With a few hours to go before the budget announcement, I’ve been thinking about business costs, specifically electricity prices – and how to reduce them.

For those engineers or business owners who like to mix business with pleasure, here’s a game for this evenings announcement. Each time the treasurer talks about the burden of costs to businesses, have a shot of your best whiskey. A word of warning, you’ll be buying yourself a new bottle.

Australian businesses are paying 80% more today than 5 years ago for electricity. One food manufacturer I work with, has an electricity bill of $70,000 per month. The official current rating to start an electric motor is 8 times the Full Load Current (FLA). In reality, it’s more like 5 times the FLA. That’s still a nasty spike! Here’s why this is important: Most businesses are billed on their peaks. I’ve worked with a lot of manufacturers to reduce the spike and thus cost caused at startup. My advice: Consider installing Variable Speed Drives (VSD) and soft starters.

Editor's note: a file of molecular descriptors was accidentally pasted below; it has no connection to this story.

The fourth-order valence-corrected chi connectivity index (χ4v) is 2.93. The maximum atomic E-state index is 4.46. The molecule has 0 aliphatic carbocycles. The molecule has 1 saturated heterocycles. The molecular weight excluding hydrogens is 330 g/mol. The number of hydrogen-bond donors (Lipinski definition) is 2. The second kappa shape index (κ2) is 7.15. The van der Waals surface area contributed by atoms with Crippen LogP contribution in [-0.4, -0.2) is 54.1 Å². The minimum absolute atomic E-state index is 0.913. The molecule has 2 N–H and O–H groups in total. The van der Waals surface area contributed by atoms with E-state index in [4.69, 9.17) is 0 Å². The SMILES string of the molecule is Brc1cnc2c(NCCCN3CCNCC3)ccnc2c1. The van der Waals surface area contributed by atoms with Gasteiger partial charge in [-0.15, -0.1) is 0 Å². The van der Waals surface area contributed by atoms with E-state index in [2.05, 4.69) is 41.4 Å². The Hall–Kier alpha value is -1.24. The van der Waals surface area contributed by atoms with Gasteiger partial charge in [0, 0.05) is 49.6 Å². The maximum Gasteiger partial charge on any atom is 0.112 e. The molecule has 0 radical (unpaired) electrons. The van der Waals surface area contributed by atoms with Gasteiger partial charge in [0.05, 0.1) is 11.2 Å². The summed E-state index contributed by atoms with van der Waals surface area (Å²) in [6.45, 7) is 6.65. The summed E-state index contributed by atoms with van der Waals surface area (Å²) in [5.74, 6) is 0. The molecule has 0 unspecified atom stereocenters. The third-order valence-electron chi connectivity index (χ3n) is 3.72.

There are a couple of options open to you:

1. Install a soft starter.
A soft starter is a simple device that limits the current on start up. That is, every time your compressor, pump, or machine starts it limits the current for about the first 5 seconds and then reverts back to normal running conditions. This results in a more gradual increase in current and eliminates the spike.

2. Install a Variable Speed Drive (VSD).
A Variable Speed Drive is a more intelligent option than a soft starter. For example, by installing a VSD on your cooling tower, coupled with a temperature probe in your chilled water line we can regulate the temperature of your chilled water. In essence your cooling tower will run at 20% on a cold day, will go to “sleep” if no cooling is required, and “wake” automatically when required. It has the added benefit of running over-speed on a hot day ie. 110%. This offers you greater cooling capacity on a hot day and less on a cold day. VSD’s provide optimal process control and thus contain your energy usage.

These are just two examples of how you can reduce the cost of your production. Each control system and solution will vary. It’s worth discussing your options with your electrician.

Cheers,

Mark